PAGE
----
Operation Avoca nets 38 tonnes of biosecurity risks

Biosecurity officers have executed one of Australia’s largest single biosecurity detections, during a significant find in Sydney.

Seven shipping containers’ worth of goods, including turtle meat, frog meat, pork, beef, avian products and raw prawns, have been intercepted as part of Operation Avoca, which netted 116 different types of products, weighing a combined total of around 38 tonnes.

The major discovery has prevented significant risks to Australian biosecurity.

The investigation remains ongoing, and the Department of Agriculture, Fisheries and Forestry will continue to collaborate with Australian Federal Police, Australian Border Force and all other relevant government agencies throughout the next phase of the investigation.

Minister for Agriculture, Fisheries and Forestry, Murray Watt said the operation reflected the Albanese Government’s determination to keep exotic pests and diseases out of Australia.

“This is a huge detection by Biosecurity Officers from the Department of Agriculture, Fisheries and Forestry – we are talking about 38 tonnes of goods which could be carrying diseases that could have had catastrophic consequences to our agricultural sector,” Minister Watt said.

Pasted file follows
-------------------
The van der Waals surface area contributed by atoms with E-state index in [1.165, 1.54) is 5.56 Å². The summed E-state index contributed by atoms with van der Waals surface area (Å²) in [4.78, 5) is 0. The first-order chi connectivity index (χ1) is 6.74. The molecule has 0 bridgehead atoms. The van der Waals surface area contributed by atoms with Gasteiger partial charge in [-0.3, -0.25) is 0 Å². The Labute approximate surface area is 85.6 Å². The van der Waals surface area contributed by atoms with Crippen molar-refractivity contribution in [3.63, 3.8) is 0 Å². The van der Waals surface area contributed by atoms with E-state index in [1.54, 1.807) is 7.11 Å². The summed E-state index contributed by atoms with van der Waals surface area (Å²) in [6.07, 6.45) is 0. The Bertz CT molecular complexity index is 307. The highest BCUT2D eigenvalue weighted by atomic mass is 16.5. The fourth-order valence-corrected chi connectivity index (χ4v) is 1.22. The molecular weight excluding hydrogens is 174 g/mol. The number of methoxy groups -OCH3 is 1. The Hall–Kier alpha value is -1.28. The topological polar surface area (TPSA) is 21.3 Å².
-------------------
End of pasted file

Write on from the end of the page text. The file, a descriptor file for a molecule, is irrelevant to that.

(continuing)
“We often see smaller quantities of risk products brought in through parcels in the mail or carried by incoming passengers, and officers work extremely hard to stamp out these threats. However, a discovery of this size and nature is a stark reminder of what’s at stake if we don’t continue to fiercely protect our precious biosecurity. 

“Biosecurity is critical - our biosecurity officers are on the front line of defence, which is why we allocated $134 million in funding in the last budget to bolster Australia’s biosecurity system.”

“There are severe penalties for breaching the Biosecurity Act. You could face 10 years imprisonment and fines of up to $1,375,000 for an individual, or $6,875,000 for a company".

Suspicious activity can be reported to Biosecurity Hotline 1800 798 636 or REDLINE 1800 803 006.

Images: Link here.